Fund Allotment to Healthcare Research in USA:

The NIH invests nearly $30.3 billion annually in medical research for the American people. More than 80% of the NIH's funding is awarded through almost 50,000 competitive grants to more than 300,000 researchers at more than 2,500 universities, medical schools, and other research institutions in every state and around the world. About 10% of the NIH's budget supports projects conducted by nearly 6,000 scientists in its own laboratories, most of which are on the NIH campus in Bethesda, Maryland.

Fund Allotment to Healthcare Research in World:

The Welcome Trust is the UK's largest non-governmental source of funds for biomedical research and provides over £600 million per year in grants to scientists and funds for research centres. In the United States, in 2003 about 94 billion dollars were provided for biomedical research in the United States. The National Institutes of Health and pharmaceutical companies collectively contribute 26.4 billion dollars and 27.0 billion dollars, respectively, which constitute 28% and 29% of the total, respectively. Other significant contributors include biotechnology companies (17.9 billion dollars, 19% of total), medical device companies (9.2 billion dollars, 10% of total), other federal sources, and state and local governments. Foundations and charities, led by the Bill and Melinda Gates Foundation, contributed about 3% of the funding. In Australia, in 2000/01, about $1.7B was spent on biomedical research, with just under half ($800M, 47%) sourced from the Commonwealth government. About $540M came from business investments/funding and a further $220M from private or not-for-profit organizations (totaling 44%). The balance was from state and local governments. Since then there has been a significant in government funding through the National Health and Medical Research Council (NHMRC), whose expenditure on research was nearly $700 million in 2008–09.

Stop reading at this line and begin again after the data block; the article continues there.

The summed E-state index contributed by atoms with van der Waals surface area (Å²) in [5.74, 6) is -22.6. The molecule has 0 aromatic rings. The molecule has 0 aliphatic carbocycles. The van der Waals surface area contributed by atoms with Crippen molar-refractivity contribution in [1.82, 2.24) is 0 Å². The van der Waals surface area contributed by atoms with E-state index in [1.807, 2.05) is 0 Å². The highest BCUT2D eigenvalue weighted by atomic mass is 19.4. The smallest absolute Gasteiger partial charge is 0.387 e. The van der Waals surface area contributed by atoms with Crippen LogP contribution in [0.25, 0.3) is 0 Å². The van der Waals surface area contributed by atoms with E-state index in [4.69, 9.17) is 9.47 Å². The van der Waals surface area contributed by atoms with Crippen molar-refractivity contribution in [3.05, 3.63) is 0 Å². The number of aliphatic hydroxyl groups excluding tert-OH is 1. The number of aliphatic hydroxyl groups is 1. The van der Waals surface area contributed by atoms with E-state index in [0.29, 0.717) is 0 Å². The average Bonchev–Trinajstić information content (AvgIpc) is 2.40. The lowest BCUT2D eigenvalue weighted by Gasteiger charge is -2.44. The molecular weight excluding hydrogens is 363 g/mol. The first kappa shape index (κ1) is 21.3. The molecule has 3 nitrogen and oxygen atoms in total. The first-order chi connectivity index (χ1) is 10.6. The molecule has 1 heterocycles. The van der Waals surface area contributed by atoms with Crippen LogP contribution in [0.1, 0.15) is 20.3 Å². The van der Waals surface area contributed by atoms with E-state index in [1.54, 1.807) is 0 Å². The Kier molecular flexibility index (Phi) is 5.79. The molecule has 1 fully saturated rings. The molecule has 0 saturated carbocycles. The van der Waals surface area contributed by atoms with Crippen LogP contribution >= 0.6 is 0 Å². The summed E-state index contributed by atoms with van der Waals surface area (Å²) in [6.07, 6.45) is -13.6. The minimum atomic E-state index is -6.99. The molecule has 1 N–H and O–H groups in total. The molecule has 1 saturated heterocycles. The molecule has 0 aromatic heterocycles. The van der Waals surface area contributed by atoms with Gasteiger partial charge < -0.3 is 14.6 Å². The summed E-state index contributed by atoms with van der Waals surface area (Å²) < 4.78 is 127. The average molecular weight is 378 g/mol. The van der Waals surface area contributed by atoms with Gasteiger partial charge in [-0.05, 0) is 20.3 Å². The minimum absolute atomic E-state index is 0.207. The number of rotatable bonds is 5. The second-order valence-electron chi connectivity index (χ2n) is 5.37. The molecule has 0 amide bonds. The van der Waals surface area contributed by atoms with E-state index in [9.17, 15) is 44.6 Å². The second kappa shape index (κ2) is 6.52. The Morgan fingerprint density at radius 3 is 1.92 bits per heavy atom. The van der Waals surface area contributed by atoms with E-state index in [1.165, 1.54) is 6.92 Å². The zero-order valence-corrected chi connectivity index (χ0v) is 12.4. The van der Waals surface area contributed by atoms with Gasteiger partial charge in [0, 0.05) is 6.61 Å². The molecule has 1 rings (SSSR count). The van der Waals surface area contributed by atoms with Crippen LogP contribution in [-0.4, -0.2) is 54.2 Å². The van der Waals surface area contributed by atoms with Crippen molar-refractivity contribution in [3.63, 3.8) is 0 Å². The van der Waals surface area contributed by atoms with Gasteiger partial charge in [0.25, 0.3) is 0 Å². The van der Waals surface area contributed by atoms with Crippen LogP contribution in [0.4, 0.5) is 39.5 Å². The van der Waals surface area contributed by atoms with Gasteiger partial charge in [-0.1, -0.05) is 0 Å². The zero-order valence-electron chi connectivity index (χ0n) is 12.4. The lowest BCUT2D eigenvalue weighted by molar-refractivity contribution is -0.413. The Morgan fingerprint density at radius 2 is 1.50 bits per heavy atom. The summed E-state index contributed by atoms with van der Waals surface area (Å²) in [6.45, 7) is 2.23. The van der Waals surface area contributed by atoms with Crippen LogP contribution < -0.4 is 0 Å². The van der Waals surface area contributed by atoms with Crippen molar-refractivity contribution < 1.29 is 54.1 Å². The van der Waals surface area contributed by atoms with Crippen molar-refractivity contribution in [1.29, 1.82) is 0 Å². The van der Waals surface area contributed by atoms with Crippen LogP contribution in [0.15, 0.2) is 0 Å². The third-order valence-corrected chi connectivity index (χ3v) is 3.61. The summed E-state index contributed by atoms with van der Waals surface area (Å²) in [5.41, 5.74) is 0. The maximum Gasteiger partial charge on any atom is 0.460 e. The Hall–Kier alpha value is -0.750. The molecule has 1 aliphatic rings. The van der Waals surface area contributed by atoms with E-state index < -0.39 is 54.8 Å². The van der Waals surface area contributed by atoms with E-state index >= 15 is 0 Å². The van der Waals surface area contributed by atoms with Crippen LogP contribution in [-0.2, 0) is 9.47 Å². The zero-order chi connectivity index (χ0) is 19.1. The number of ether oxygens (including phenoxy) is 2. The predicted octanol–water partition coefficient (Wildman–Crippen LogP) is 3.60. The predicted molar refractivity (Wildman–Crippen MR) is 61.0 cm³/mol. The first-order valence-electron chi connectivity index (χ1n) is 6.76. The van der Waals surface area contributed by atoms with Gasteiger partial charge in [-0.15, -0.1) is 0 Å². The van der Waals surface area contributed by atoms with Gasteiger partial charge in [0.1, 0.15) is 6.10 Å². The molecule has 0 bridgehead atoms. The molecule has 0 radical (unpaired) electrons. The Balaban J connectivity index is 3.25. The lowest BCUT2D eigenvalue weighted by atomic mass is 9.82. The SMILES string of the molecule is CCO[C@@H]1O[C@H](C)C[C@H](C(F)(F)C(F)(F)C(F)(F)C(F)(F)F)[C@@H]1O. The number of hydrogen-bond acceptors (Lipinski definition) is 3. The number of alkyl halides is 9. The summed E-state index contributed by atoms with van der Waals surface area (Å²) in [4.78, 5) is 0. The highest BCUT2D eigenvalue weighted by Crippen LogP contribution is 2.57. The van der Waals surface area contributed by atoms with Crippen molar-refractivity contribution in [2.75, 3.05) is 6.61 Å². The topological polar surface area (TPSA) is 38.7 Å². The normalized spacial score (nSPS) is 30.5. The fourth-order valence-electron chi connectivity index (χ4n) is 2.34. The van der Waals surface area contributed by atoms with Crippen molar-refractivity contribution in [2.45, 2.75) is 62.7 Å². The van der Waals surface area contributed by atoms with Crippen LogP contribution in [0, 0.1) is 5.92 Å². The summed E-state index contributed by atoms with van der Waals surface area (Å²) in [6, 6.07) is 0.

Past Conference Report

Occupational Health-2016

The 2nd International Conference and Exhibition on Occupational Health & Safety, hosted by OMICS Group was successfully held during May 21-22, 2013 in DoubleTree by Hilton Beijing, China. Generous response and active participation was received from the Organizing Committee Members, Chair and Co-chair and Editorial Board Members of OMICS Group Journals as well as from various Universities, all around the world.

A sequence of lectures from invited Guests, keynotes speakers and eminent speakers have marked the commencement of the event.

Keynote Speakers:

Yon Rojanasakul, NIOSH/West Virginia University, USA
Liying Wang, National Institute for Occupational Safety & Health, USA
Patrick E. Patterson, Texas Tech University, USA
Yiqun Gan, Peking University, China
Yuan Juxiang, Hebei United University, China
Zhizhong Li, Tsinghua University, China
Harris Allen, Founder and Consultant, Harris Allen Group, USA
Maryam Ahmadian, Universiti Putra Malaysia, Malaysia
Jinky Leilanie Lu, NIH/University of the Philippines Manila, Philippines